At the foot of the Jacques-Cartier Bridge, a grey stone building older than the bridge itself seems to defy time… The most perceptive will see the coat of arms of Montréal, as well as its date of construction -1887-, on its southern side. This curious building is an old pumping station, the Craig Pumping Station, whose story is told during the exhibit “The Mysteries of the Craig“, at the C.I.EAU until May.
What is the purpose of a pumping station?
In the 19th century, the world of civil engineering underwent a revolution with the appearance of the first steam engines. Before being replaced by electricity, this source of thermal (but also kinetic) energy powered the pumps of the very first aqueduct networks in the world’s major cities. These pumps are used to bring untreated water from a river to the drinking water production plant, while other pumps are used to pressurize the water system to our taps. Sewers often reach the treatment plant at a significant depth. Pumping stations are used to lift the wastewater to treatment ponds, which are located on the surface.
The Craig and Riverside stations are a bit special: they were built to prevent the river from flooding the city by backflowing through the sewers. Since sewage treatment plants did not exist at the time, Montréal’s sewers ended up in the St. Lawrence River by gravity. During the winter, the formation of ice jams on the river hindered the normal flow of water, which then went down the sewers and caused major annual flooding.
The Craig Pumping Station – a Three-Level Operation
To address the problem of seasonal flooding, the Craig and Riverside stations were built slightly upstream from their respective outflows to the river in order to pump wastewater across a floodgate installed in the sewer main – the latter protecting the rest of the sewer system from a back-up caused by seasonal ice jams:
“The general concept of the Craig Pumping Station is that a chute is installed in the collector sewer. A valve is placed in the chute and interrupts the continuity of the sewer. Stopped by the valve, the water passes through a conduit to the pumps from which it is elevated and discharged into the river (1)”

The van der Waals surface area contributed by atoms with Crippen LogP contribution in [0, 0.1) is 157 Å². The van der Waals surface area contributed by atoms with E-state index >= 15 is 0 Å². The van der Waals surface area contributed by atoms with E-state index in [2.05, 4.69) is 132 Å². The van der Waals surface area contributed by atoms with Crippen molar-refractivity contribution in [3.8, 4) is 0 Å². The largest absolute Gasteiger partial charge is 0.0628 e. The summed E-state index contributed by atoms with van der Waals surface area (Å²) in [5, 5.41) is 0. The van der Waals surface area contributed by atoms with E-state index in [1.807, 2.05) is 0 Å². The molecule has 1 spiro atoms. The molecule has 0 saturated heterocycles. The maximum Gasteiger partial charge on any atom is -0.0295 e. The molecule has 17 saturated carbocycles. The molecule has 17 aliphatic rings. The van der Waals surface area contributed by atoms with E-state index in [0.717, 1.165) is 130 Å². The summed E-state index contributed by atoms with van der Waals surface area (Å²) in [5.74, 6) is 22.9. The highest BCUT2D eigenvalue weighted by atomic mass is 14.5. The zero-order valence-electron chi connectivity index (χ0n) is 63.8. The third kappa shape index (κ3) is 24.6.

The first floor of the building housed the steam production system that powered the pump motors:
“In 1955, the plant had: “(…) 3 boilers with a total of 650 hp at 160 lbs of pressure (…) (2) “
In the basement, you will find the pumping equipment as well as all the steam piping necessary for their operation:
“(…) Four (4) centrifugal pumps identified as ”The Webber Pump” & four steam engines identified as ”The Laurie & Bro, Builders, Montréal, (…) with a maximum total capacity of 42,000 gallons per minute. (3) ”.
However, it is at the sewer level that the most important components are found. The main one is the floodgate and its counterweight mechanism. Upstream from the floodgate is the bypass chamber, where wastewater is diverted to a pipe connected to the pumps located in the basement. Downstream from the floodgate is the force main, which discharges the contents of the pumps to the collector sewer.
Why is the Craig no longer in operation today?
In the 20th century, major works were undertaken to control seasonal flooding. Between 1954 and 1959, the St. Lawrence Seaway was built. The dredging of the river and the addition of the Beauharnois and Cornwall dams helped to control the flow of the river throughout the year. In addition, the icebreakers that have been operating year-round between Québec City and Montréal since the 1960s have considerably reduced the formation of ice jams.
However, it was the modernization of the Montréal Urban Community (MUC) sewer system in the 1980s that rendered the Craig Pumping Station obsolete. With the construction of a network of sewer interceptors and the commissioning of a wastewater treatment plant in 1987, all sewer outflows that had previously flowed into the river were now intercepted, and their water was then sent to Rivière-des-Prairies for treatment. Now that the sewers were no longer connected to the river and the flooding problem was solved, the plant was deemed no longer useful and was abandoned shortly thereafter.
Despite its current state of neglect, it is the oldest structure of its kind still standing in the City of Montreal’s water and sewer system.
(1) Étude des valeurs architecturales et patrimoniales – Usine de pompage Craig (Thiffault, Lafontaine 2005)
(2) Étude des valeurs architecturales et patrimoniales – Usine de pompage Craig (Thiffault, Lafontaine 2005)
(3) Étude des valeurs architecturales et patrimoniales – Usine de pompage Craig (Thiffault, Lafontaine 2005)
Texte préparé par: Pierre-Luc Rivest, Espace Craig / CHIC